The Quiet Introvert
How many times have I come out of a meeting and had someone ask me, “What’s wrong?” or “Why so quiet?” At first I was a little bewildered by it, then self-conscious. Was I not contributing enough? Did I look preoccupied? Maybe there IS something wrong with me! What a relief to read Susan Cain’s bestseller, Quiet, and learn that, I’m not only normal, but have something in common with people I admire, like Bill Gates and Rosa Parks.
I am an introvert.
Over the years I’d learned to accept my quiet nature. But Cain helped me see there’s value in introversion. That it’s not some character flaw, but simply a different way of responding to our world.
Some things Cain said that stuck with me:
Our culture reveres extroverts. At any business or social gathering one or two will start talking, tell a story or a joke, and people can’t help but draw closer, edging into the warmth of their limelight. Cain says big personalities are more admired now than they used to be, before commercials and Twitter and talking heads.
We often mistake charisma for intellect. She cites studies that show people consistently rate the loquacious among us as smarter than their quieter counterparts. But it’s a false association. Research shows there’s no link between extroversion and either IQ or quality of ideas. Other studies show introverts are more skilled problem solvers and more knowledgeable than extroverts on almost every subject.
Did you know…
- Quiet leaders can be just as successful. For examples Cain lists such quietly effective CEOs as Charles Schwab, Bill Gates, Brenda Barnes and James Copeland. One BYU study looked at the CEOs of 128 major companies and discovered those considered charismatic had bigger salaries but not better performance records.
- Collaboration has its pitfalls. Some of the most interesting research focused on brainstorming. In one study participants in 23 out of 24 groups produced more and better ideas when working alone than they did in a group. Cain gives a reasons why: It’s easier to sit back quietly and let the talkers take the initiative.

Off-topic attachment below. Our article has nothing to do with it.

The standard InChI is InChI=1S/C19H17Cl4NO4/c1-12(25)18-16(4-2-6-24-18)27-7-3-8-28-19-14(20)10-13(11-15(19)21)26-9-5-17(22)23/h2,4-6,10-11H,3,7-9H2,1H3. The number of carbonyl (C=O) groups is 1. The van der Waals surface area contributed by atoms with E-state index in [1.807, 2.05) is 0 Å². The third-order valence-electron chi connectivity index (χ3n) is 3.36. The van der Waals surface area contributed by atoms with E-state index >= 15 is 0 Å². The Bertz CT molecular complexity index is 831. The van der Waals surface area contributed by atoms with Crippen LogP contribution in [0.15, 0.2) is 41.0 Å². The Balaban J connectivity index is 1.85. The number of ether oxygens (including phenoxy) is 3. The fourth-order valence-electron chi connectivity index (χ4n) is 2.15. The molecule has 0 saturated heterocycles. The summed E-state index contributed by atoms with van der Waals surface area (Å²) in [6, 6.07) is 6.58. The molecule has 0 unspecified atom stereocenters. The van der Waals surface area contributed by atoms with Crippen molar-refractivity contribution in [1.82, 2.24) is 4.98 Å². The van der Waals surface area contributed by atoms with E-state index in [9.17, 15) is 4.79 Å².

- Introverts need to step out occasionally. It’s okay to crave solitude and indulge that craving, but be sure to mix it up once in a while. Network with associates; invite a friend to coffee; go to a party even if you need to leave early. You can always listen more than you talk – in fact, people will like you better for it!
I worked in a corporate setting for years before I decided I couldn’t take the relentless shelling of stimuli. Now, here alone in my home office, I still get to work with many of the same people, but I’m much more productive (and happy!). I find it easier to focus, manage my schedule, and work at my own pace without distractions.
How about you? Does your job provide the right amount of solitude and togetherness to suit your personality? If not, what could you change to give you that balance? Call me! I am, as you know, an experienced listener.
I’m nobody! Who are you?
I’m nobody! Who are you?
Are you nobody, too?
Then there’s a pair of us – don’t tell!
They’d banish – you know!
How dreary to be somebody!
How public like a frog
To tell one’s name the livelong day
To an admiring bog!
– Emily Dickinson
Photo courtesy of www.freedigitalphotos.net/Nick Coombs